602 pp., 42 pls.

Price: US$74.98

This volume represents the first comprehensive look at ancient Arabian coinage in toto since George Hill’s 1922 British Museum catalogue. In addition to a catalogue and updated typologies of Philistian, Nabataean, Minaen, Qatabanian, Sabaean, Himyarite, and Gerrhean coinages, among others, and die studies of the owl and Alexander imitations, this volume features essays written by numismatists, archaeologists, and epigraphists that situate the coins within their political, social, and economic contexts. As these studies demonstrate, the beginnings of coinage in Arabia followed two very distinct traditions, the first along a line running roughly from Gaza on the Mediterranean coast to the Hadhramawt on the Arabian Sea, the other in eastern Arabia, running along the Persian Gulf coast from the mouth of the Euphrates to the Oman peninsula.

Contents:

The Arabian Peninsula, 600 BCE to 600 CE (D. T. Potts)

The Circulation of Forieng Coins within Arabia and of Arabian Coins outside the Peninsula in the Pre-Islamic Era (D. T. Potts)

Monetary Circulation in South West Aravia between the Fourth and Second Centuries BCE: The al-Jawf Hoards of 2001 and 2002 (Martin Huth)

Gods and Kings: On the Imagery of Arabian Coinage (Martin Huth)

The Gold Coins (Martin Huth)

Notes on the Coinages of the Philistian Cities (Wolfgang Fischer-Bossert)

Important Additions to the Corpus of Nabataean Coins since 1990 (Oliver Hoover and Rachel Barkay)

Some Nabataean Questions Reconsidered (Martin Huth)

Athenian Imitations from Arabia (Martin Huth)

Die Studies of the Earliest Qatabanian and Sabaean Coinages (Peter G. van Alfen)

The Monetary Terminology of Ancient South Arabia in Light of New Epigraphic Evidence (Peter Stein)

The So-Called Cursive Legend Reconsidered (Martin Huth and Peter Stein)

Himyarite Kings on Coinage (Christian Robin)

A New Chronology for the Arabian Alexanders (Olivier Callot)

The “Abiel” Coins of Eastern Arabia: A Study of the Aramaic Legends (Michael C. A. MacDonald)

A Die Study of the “Abiel” Coinage of Eastern Arabia (Peter G. van Alfen)

Read a review in Bryn Mawr Classical Review.

View the Plates and Script Tables for Michael C. A. Macdonald, “The ‘Abiel’ Coins of Eastern Arabia: A Study of the Aramaic Legends”:

McDonald Plates – Part A (large file 13MB)
McDonald Plates – Part B (large file 12MB)

Download order form here.

Islamic History through Coins: an Analysis and Catalogue of Tenth-Century Ikhshidid Coinage

Islamic History through Coins: an Analysis and Catalogue of Tenth-Century Ikhshidid Coinage

by Jere L. Bacharach

(American University in Cairo Press, 2006)

Hardcover, 188 pp.
ISBN-13: 978-977-424-930-3
ISBN-10: 977-424-930-5

This volume is an analysis of the norms governing the coinage of the Ikhshidids in the tenth century CE, along with a catalogue of 1,200 examples. This book was the winner of the 2007 Shamma Prize of the Royal Numismatic Society.

Price: $24.50 (no member discount)

Zecca: The Mint of Venice in the Middle Ages

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by Alan M. Stahl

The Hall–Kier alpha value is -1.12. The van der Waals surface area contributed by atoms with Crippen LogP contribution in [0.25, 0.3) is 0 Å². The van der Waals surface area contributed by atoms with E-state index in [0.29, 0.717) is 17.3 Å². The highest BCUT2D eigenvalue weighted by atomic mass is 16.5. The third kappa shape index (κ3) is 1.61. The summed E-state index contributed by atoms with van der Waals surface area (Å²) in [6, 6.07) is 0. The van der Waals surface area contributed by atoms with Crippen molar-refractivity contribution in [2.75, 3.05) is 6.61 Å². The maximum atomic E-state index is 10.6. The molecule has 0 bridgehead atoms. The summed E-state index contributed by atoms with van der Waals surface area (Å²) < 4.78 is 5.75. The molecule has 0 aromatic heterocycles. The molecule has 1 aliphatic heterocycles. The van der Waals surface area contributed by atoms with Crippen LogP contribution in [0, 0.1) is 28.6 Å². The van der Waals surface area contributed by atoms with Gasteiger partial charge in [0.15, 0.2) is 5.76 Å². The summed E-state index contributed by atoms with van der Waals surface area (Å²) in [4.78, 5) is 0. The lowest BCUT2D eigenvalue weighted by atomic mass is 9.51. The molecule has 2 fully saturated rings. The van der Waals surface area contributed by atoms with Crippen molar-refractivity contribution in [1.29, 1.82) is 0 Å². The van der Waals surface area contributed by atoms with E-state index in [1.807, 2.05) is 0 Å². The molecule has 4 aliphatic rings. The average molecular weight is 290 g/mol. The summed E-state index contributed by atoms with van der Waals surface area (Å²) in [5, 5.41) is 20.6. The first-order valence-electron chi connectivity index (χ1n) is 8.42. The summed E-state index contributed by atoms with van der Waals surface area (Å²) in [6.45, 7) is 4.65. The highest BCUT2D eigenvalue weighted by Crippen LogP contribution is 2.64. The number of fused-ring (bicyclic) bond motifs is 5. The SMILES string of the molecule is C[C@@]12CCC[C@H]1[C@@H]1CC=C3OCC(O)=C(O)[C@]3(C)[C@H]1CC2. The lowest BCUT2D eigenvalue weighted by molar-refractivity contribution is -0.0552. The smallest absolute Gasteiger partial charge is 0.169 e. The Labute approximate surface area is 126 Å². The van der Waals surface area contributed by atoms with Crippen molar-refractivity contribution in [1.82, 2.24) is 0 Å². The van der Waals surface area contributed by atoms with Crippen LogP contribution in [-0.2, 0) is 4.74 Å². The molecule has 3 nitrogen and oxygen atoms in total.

(Published in association with the Johns Hopkins University Press, 2000)

Hardcover, 497 pp.
ISBN-13: 978-0-8018-6383-7
ISBN-10: 0-8018-6383-X

Price: $79.00
Member Price: $63.00

This volume is the first detailed study of the workings of a premodern mint based on both original archival research and detailed study of the coins themselves.

Contents:

Part I: The Venetian Mint and Coinage to 1423
The Age of the Penny, 800–1200
The Age of the Grosso, c. 1200–1285
The Age of the Ducat, 1285–1330
The Age of the Soldino, 1330–1379
The Age of Crisis and Reform, 1379–1423
Part II: The Zecca in the Life of Medieval Venice
The Setting of Mint Policy
Government Control of the Bullion Market
The Economics of the Zecca
The Circulation of Venetian Coinages
Cullers, Clippers, and Counterfeiters
Part III: Within the Mint
The Mintmasters
The Mint Building and Staff
Coin Design and Die Engraving
From Bullion to Coin
The Standards of Medieval Venetian Glass
The Volume of Production at the Venetian Zecca
Appendix: Offices Relating to Bullion and the Zecca
Appendix: Finds of Medieval Venetian Coins
Bibliography

Coins of the Holy Land

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(Ancient Coins in North American Collections 8, 2013)

by Ya’akov Meshorer with Gabriela Bijovsky and Wolfgang Fischer-Bossert; edited by David Hendin and Andrew Meadows

List price: US$190
ISBN-13: 978-0-89722-283-9 Hardback, 2 vols, 344+244pp

The Abraham and Marian Sofaer collection consists of 4,000 coins and related objects produced by the peoples who inhabited the Holy Land from the Persian period in the 5th and 4th centuries BCE through the Crusader Kingdom in the 13th century of the modern era. Assembled over more than 30 years, the collection contains gold, silver and bronze coins of the Persians, Greeks, Samarians, Jews, Nabataeans, Romans, Byzantines, Arabs, and Crusaders.

Highlights of the collection include a rich selection of the fractional silver coinage of Samaria; a comprehensive assemblage of the coins of the Hasmonaean and Herodian Jewish dynasties; superb examples of coinage issued during the Jewish revolts from Rome; fully representative runs of the coinages of the cities of Galilee, Samaria, Judaea, Idumaea, and the Decapolis under Roman rule; and rare examples of the Umayyad and Abassid coinages produced in Jerusalem and elsewhere.

All coins are fully described and illustrated on 238 plates. These volumes will serve as standard reference works for archaeologists, historians and numismatists studying two millennia of the history of the Holy Land.

Contents:

Galilee and Samaria
The Coins of Akko-Ptolemais
The Coins of Antipatris
The Coins of Caesarea
The Coins of Caesarea Panias
The Coins of Demetrias
The Coins of Dora
The Coins of Gaba
The Coins of Joppa
The Coins of Neapolis
The Coins of Samaria-Sebaste
The Coins of Sepphoris-Diocaesarea
The Coins of Tiberias
City Coins of Judaea, Idumaea, and Philistia
The Coins of Aelia Capitolina
The Coins of Anthedon
The Coins of Ashdod
The Coins of Ascalon
The Coins of Diospolis
The Coins of Eleutheropolis
The Coins of Gaza
The Coins of Marisa
The Coins of Nicopolis
The Coins of Al-Ramlah
The Coins of Raphia
The Coins of Yubna
The Decapolis and Provincia Arabia
The Coins of Abila
The Coins of Adraa
The Coins of Aylah
The Coins of Bostra
The Coins of Canatha
The Coins of Capitolias
The Coins of Charachmoba
The Coins of Dium
The Coins of Esbous
The Coins of Gadara
The Coins of Gerasa
The Coins of Hippos
The Coins of Medaba
The Coins of Nysa-Scythopolis
The Coins of Pella 188
The Coins of Petra 191
The Coins of Philadelphia 195
The Coins of Philippopolis
The Coins of Rabbathmoba
The Coins of the Samarians, Nabataeans, and Ituraeans
The Coins of the Samarians
The Coins of the Nabataeans
The Coins of the Ituraeans
Jewish Coins
Persian Period
Under the Ptolemies
The Hasmoneans
The Herodian Dynasty
Under Rome
The Jewish War
Under Rome
The Bar Kochba Revolt
Countermarks of Roman legions
Tyrian Shekels as Temple Tribute
Index
Bibliography